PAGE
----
Figure 5. Graph of the combined numerical solutions based on FFP, FFE and FFM for (a) $β 1 ( ζ ) ,$ (b) $β 2 ( ζ ) ,$ (c) $β 3 ( ζ )$ and (d) $β 4 ( ζ )$, respectively, with $ρ = 0.9 , k = 0.8 , λ = 0.01 , s = 0.02 , δ = 0.6 , α = 0.4 , β = 0.01 , N = 1000 , h = 0.0025$ and the following initial conditions: $β 1 ( 0 ) = 1000 , β 2 ( 0 ) = 15 , β 3 ( 0 ) = 0 and β 4 ( 0 ) = 0 .$ (Red solid color: Numerical solutions (20); Blue solid color: Numerical solutions (33); Green dashed color: Numerical solutions (43)).
Table 1. Description of the independent variables and the involved parameters.
Table 1. Description of the independent variables and the involved parameters.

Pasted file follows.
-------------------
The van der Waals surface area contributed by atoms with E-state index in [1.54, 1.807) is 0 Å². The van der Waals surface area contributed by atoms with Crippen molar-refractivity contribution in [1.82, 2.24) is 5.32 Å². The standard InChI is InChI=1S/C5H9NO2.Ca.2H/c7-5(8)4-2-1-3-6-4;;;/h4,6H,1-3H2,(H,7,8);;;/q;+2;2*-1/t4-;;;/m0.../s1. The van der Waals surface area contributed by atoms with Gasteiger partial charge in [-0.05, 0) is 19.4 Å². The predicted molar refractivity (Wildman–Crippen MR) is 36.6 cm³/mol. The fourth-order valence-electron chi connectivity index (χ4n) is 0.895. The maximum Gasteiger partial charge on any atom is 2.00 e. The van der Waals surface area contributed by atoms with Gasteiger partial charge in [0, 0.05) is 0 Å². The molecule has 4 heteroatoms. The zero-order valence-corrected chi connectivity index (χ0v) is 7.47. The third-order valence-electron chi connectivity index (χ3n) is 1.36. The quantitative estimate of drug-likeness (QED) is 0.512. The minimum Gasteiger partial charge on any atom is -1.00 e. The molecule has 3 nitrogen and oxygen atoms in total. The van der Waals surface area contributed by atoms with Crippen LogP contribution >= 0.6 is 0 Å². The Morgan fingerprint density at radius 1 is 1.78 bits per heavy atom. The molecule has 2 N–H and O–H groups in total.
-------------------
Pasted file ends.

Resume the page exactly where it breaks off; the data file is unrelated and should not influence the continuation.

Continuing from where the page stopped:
SymbolDefinition
$β 1 ( ζ )$The susceptible population
$β 2 ( ζ )$The infected population
$β 3 ( ζ )$The recovery population
$β 4 ( ζ )$The population died in the region
NThe total population in the region
$α$The rate of infection with the disease
$β$The rate of susceptibility
$γ$The rate of natural death
$ϵ$The rate of death from the disease
$δ$The rate of recovery from the disease

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Srivastava, H.M.; Saad, K.M. Numerical Simulation of the Fractal-Fractional Ebola Virus. Fractal Fract. 2020, 4, 49. https://doi.org/10.3390/fractalfract4040049

AMA Style

Srivastava HM, Saad KM. Numerical Simulation of the Fractal-Fractional Ebola Virus. Fractal and Fractional. 2020; 4(4):49. https://doi.org/10.3390/fractalfract4040049

Chicago/Turabian Style

Srivastava, H. M., and Khaled M. Saad. 2020. "Numerical Simulation of the Fractal-Fractional Ebola Virus" Fractal and Fractional 4, no. 4: 49. https://doi.org/10.3390/fractalfract4040049